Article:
2=;6 Christian Manliness.
that the soil was so poor that he could scarcely get a living out of it. Suppose such a man as this should wake up some morning and find out that what he needed to do was to obey the conditions of success — namely, to plow his fields ; even, if the soil was a little poor, to plow deep, and not merely scratch the surface of the ground ; that he was to take out the briars and weeds by the roots, to have secure fences, so as to keep the cattle and hogs out, to sow good seed and diligently cultivate it, and that by so doing he should avail himself of the air and light and heat and rain, and all the producing properties of the soil. Imagine such a man, after he had raised two or three generous crops, complacently saying to himself: "I created the sun; I created the light ; I caused the rain to fall ; I created the constituent elements in the soil that gave me my wheat." That is what some people would have us say about the love of our Father in heaven ; they want us to say that when we get to doing good we create in him for the first time a disposition to love us. In other words, that when we begin to do good God begins to love us, and that if the case were otherwise God would not love us at all. o, no, my brethren. The divine love for men existed long before we were born ; it has existed from the beginning— if any body knows when that was. By obedience (and it is his love even that inclines us to obedience) we bring ourselves into conditions where that love becomes present, actual, reahzable. I notice that when my boy dis-
Law in the Spiritual Realm. 257 obeys me, he seems to have serious doubts as to the reality of my love for him. If I attempt, in a practical way, to convince him that I love him, he does not hesitate openly to deny the fact of my love. Do we not all know that a child, during the period of its defiant willfulness, will accept no outward evidences of parental love ? And do we not all know that obedience to Christ's commandments is an indispensable condition of making his love real and present to our hearts? When Thomas Carlyle determined to write the Life of Frederick the Great he put himself in training to realize, as far as possible, all the conditions of the life of Prussia at that time. He prepared his room with reference to it ; the desk on which he wrote was from Germany ; his inkstand was from Germany; his ink was from Germany; his pen was from Germany; the paper on which he wrote was from Germany ; the pictures on the walls were German pictures ; all the books in that room were German books, and related to that time ; so that when he went into the room at any time to compose he was in the presence of such circumstances as served perpetually to suggest Germany to his mind, and he almost lived in that room during the years in which he produced that great book. This age is spiritually decrepit ; halting, languid, feeble. It is a time, indeed, in which there is much to praise, a time of discovery of great truths, of vast external works of benevolence, but it is not an age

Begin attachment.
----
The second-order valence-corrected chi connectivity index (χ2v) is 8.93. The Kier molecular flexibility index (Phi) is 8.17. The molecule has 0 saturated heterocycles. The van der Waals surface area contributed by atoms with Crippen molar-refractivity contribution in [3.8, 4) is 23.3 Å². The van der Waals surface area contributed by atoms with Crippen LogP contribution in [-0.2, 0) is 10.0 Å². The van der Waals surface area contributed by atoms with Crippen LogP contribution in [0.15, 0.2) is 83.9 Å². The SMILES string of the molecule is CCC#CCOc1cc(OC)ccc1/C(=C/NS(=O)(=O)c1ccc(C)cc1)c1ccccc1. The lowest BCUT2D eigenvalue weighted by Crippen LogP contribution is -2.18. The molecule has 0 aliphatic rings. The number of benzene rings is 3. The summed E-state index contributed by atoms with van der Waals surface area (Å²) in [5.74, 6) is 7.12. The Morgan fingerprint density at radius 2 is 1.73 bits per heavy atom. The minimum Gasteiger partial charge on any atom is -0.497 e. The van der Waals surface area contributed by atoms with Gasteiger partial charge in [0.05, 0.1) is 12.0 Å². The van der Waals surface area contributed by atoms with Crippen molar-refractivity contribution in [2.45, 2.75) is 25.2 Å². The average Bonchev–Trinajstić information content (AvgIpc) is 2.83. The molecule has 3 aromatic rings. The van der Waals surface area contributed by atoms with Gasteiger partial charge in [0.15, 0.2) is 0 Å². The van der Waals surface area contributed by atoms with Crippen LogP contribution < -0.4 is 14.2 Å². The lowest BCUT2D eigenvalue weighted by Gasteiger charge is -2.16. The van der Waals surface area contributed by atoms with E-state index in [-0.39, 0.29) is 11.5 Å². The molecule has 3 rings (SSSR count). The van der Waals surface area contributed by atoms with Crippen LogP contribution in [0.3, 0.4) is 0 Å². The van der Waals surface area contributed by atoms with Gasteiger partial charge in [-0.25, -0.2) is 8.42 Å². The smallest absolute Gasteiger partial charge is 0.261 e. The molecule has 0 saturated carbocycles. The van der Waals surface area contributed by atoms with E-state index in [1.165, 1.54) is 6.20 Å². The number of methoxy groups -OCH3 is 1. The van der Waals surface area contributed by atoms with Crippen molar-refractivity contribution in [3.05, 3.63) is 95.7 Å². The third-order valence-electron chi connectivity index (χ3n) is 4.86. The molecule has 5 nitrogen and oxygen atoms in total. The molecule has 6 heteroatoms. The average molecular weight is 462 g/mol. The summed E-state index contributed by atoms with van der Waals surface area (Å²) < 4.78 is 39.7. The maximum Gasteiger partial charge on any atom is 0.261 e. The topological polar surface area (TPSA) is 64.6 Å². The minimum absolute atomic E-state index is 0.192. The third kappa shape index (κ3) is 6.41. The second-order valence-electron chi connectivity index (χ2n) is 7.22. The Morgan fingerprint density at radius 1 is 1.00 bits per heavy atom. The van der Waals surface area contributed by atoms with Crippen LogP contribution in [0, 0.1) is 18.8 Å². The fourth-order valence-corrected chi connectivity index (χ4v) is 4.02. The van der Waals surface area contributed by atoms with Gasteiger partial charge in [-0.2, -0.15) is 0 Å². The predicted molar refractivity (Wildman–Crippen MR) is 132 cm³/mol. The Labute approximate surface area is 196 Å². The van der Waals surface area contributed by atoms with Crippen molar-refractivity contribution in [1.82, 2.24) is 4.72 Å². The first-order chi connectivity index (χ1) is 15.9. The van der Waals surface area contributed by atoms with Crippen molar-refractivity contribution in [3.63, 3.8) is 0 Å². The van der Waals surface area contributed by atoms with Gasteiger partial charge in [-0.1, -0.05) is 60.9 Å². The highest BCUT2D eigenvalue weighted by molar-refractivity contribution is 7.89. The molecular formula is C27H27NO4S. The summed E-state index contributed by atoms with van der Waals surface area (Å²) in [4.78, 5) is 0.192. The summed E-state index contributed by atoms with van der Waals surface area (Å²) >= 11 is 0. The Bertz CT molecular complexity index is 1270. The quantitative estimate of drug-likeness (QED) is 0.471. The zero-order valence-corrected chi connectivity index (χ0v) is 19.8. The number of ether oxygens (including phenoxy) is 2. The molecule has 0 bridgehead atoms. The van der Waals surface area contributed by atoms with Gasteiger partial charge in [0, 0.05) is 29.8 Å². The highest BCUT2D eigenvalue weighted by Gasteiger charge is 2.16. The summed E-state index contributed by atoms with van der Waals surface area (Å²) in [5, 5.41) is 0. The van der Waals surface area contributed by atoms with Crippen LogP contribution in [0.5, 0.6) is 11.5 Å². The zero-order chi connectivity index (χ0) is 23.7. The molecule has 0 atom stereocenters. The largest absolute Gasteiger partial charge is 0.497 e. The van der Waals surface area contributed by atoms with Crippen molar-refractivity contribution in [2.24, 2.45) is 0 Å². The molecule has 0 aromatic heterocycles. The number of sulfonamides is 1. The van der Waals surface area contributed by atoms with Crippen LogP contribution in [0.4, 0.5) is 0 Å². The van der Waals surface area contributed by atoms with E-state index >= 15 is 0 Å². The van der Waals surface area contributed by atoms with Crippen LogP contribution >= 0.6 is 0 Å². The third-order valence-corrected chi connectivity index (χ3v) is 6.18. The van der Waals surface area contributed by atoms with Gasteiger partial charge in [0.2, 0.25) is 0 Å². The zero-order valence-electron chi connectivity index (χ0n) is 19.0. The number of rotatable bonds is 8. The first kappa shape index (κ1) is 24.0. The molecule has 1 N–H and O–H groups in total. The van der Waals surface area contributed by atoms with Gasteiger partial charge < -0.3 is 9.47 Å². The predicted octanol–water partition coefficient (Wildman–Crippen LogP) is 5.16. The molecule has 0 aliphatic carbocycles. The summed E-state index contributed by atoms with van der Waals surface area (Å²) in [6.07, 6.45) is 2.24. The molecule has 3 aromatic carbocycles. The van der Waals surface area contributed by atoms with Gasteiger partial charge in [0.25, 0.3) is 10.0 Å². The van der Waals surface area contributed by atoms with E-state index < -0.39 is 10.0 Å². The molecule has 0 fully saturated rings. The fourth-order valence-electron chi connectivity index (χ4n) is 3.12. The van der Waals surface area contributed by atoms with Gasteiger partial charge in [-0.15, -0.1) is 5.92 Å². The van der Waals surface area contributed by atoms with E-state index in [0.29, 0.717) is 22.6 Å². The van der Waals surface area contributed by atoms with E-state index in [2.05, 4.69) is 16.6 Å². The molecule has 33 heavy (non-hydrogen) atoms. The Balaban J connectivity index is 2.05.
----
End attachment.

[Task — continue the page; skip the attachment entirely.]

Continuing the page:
258 Christian Manliness.
of profound spiritual life. It is an age of feet, not wings. It is not an age when the great invisible realities are strongly grasped and realized by men; it is an age in which we hope that life may have a spiritual meaning; it is an age in which we hope there may be a personal, willing, loving God ; it is an age in which we hope there may be life to come ; but it is not an age in which these great supersensuous truths are steadily realized and made potential in the lives of men. And no wonder; no wonder ! We have not obeyed the conditions by which we realize spiritual truth. When the men of this age will repent ; when they will repent instantly and thoroughly; when the men of this time will pray, not say prayers ; when the men of this time engage themselves to strenuousness of spiritual endeavor; when the men of this time will learn to love all their brother-men, not by machinery, not by charity societies, not by subscribing to the support of the Gospel, but by downright kindness and helpfulness — when we thus fulfill the conditions of spiritual penetration and vigor, there will come to the men of this time an experience of the power and the blessedness of the great invisible realities ! O how poor and empty are our lives ! You may amass your wealth, you may acquire your knowledge, you may establish your fame, you may have the love of wife and child, but who does not know that there come passages, histories, experiences, griefs in life, when not wealth, nor knowledge, nor ambition, nor the love of wife, or child, or friend, will satisfy the deso-
Law in the Spiritual Realm. 259 late soul ? Who does not know that there come times when, above all things else, we yearn to know that there is a Mighty One to love us? Who does
not know that there are times when what we need to know is, not whether we love God, but whether God loves us? And how can we know it if we will not heed his commandments? This is the fatal heresy : to deny the reign of law in things spiritual. May we be preserved from this heresy ! May God mercifully incline our wayward hearts to keep his commandments, to the end that we may know and eternally abide in his righteous, sovereign Love !